Dynamo Kyiv 1 – 2 Borussia Mönchengladbach – Favre faces Ukrainian Cul De Sac

Borussia Mönchengladbach nearly pulled off the impossible and nearly came from behind in Kyiv to advance to the group stage of the Champions League. Alas, their 2-1 win in the Ukraine was not enough after losing 3-1 in the first leg and will have to find consolation in the Europa League.  Despite an admirable comeback the tie showed that Gladbach are not ready for the Champions League just yet but the experience can be an invaluable one for Favre and the team.

Lineups and Tactics

Dynamo coach Yuri Semin made only two changes from the team that was victorious in Germany, replacing Kranjcar and Mychalyk with Gusiev and Khacheridi. The three away goals gave Dynamo a lot of breathing room and the opportunity to play a bit more conservatively. As it turned out, that’s exactly the approach they chose and for the most part it worked rather well.

Going into the game, Favre said a comeback is not impossible but admitted it would be difficult.  Simply put, they needed goals and after his disappointment with his strikers in the first leg he gave Mike Hanke the start this time alongside De Jong in place of De Camargo. Dominguez and Ring also sat out in favor of Brouwers and Herrmann.  It was no secret that Gladbach would attack from the start but how would they cope defensively needing to chase the game?

The Match

As expected, Gladbach attacked from kickoff and immediately created their first chance when Arango slipped in a beautiful ball behind the Dynamo defense in the second minute but Herrmann’s touch put the ball just wide.  It was a positive opening but Gladbach’s proactive attacking approach also left them vulnerable on the counter and quickly a pattern began to emerge.  Dynamo were content to let Gladbach have the ball, knowing that they could just send in long balls to the strong and fast Ideye.  It was a calculated decision but also one that became pretty effective as Brouwers and Stranzl struggled to deal with the pace of the striker as well as the quick through balls played out of Dynamo’s half.  Every turnover seemingly became a Dynamo threat and as early as five minutes into the game Ideye was put in one on one with Ter Stegen but Stranzl’s last ditch tackle spared their blushes.  Hanke, Herrmann and De Jong all had a go at goal before the break but none found the back of the net.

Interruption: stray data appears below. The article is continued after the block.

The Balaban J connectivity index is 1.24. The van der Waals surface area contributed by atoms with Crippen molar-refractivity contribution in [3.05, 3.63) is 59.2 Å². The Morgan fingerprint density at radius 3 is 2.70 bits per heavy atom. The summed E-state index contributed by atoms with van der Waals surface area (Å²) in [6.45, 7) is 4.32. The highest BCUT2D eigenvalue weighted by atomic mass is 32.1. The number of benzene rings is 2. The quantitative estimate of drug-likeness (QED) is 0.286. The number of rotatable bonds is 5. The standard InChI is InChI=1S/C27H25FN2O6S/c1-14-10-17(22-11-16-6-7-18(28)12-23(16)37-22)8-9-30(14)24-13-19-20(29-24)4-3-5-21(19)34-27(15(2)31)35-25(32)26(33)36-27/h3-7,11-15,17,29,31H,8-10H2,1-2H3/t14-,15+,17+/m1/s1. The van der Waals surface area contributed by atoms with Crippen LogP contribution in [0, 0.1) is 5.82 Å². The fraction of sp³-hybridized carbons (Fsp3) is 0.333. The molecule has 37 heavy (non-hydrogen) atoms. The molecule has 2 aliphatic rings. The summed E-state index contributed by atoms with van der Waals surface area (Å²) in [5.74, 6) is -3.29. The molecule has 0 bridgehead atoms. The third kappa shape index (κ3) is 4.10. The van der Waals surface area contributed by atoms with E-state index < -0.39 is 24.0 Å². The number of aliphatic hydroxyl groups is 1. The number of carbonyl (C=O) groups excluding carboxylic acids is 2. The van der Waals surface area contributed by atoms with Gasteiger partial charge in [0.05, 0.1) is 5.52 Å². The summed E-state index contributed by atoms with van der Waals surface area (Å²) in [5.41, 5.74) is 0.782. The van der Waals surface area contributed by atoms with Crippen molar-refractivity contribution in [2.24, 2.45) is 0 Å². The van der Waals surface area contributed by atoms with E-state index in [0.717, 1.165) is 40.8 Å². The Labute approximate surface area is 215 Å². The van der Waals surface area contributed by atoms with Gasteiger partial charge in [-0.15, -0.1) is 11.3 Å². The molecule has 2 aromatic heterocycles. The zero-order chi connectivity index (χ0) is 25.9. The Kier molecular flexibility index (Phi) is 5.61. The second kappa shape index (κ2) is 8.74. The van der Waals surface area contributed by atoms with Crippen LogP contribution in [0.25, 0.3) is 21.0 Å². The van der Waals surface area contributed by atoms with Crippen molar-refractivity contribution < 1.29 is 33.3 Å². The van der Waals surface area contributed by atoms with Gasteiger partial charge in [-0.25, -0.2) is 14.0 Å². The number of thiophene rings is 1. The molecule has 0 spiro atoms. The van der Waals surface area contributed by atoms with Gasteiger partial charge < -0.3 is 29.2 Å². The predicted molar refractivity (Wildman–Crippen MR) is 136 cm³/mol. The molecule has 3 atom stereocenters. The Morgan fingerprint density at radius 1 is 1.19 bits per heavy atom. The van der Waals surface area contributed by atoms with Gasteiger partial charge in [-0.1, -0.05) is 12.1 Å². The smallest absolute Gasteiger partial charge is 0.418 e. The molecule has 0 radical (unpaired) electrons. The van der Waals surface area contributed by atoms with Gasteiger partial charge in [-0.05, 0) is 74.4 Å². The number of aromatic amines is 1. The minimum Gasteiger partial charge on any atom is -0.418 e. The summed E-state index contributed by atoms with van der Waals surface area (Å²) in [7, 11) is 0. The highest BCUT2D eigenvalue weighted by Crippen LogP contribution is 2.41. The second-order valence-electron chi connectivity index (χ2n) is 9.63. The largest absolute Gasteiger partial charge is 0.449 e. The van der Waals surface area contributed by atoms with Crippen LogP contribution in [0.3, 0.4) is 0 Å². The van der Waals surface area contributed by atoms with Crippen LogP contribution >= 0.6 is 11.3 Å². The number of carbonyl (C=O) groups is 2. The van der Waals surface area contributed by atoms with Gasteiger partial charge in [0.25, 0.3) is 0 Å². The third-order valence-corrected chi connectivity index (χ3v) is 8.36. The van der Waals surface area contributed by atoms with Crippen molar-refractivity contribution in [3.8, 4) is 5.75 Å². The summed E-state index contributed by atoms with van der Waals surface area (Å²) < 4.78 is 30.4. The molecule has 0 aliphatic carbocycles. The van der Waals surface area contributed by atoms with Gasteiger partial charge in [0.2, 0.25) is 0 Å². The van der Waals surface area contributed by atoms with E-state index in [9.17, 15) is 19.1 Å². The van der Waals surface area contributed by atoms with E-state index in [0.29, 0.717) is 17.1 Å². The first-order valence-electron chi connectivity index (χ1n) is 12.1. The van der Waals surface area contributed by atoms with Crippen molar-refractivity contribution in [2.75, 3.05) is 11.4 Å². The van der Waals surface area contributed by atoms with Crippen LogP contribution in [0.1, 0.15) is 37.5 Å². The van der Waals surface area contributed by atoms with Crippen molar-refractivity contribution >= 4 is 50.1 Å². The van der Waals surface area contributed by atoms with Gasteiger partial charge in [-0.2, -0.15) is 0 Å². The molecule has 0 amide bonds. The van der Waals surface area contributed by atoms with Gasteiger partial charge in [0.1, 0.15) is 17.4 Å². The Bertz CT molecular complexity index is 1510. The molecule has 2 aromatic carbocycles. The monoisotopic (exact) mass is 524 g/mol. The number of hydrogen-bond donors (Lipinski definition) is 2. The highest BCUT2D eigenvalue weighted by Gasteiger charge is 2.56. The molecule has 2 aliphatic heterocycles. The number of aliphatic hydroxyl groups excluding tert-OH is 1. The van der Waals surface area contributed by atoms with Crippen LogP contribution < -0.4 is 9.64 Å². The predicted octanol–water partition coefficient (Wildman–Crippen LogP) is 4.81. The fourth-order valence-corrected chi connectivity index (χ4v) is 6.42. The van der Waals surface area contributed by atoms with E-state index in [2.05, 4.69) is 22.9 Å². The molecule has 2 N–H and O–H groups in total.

So it went for the remainder of the match.  Arango was Gladbach’s danger man and his delivery was of his usual high quality but for the most part both Hanke and De Jong struggled to do anything with it.  In all fairness, it was not easy against six or seven Dynamo defenders.  Favre eventually replaced Hanke in the second half with Hrgota and was also forced to bring on Ring for Herrmann due to an injury.  Things weren’t exactly going Gladbach’s way but they persisted admirably and were rewarded in the 70th minute when Arango again sent in a fantastic ball from the right only for Khacheridi to direct into his own net.  They had a lifeline.  Eight minutes later Gladbach believed again when Arango doubled the lead when he headed in the ball following a corner.

They were now just a goal away from doing the impossible and following in the footsteps of the great 1970’s Gladbach side who eliminated Dynamo in the 76/77 season, also following a first leg defeat.  It was not to be though as Gladbach were again caught on the counter, this time Ideye beating the offside trap and chipping the ball over a stranded Ter Stegen.  A disappointing result despite the improved performance that will no doubt bring up questions about what could have been had they done better in the first leg.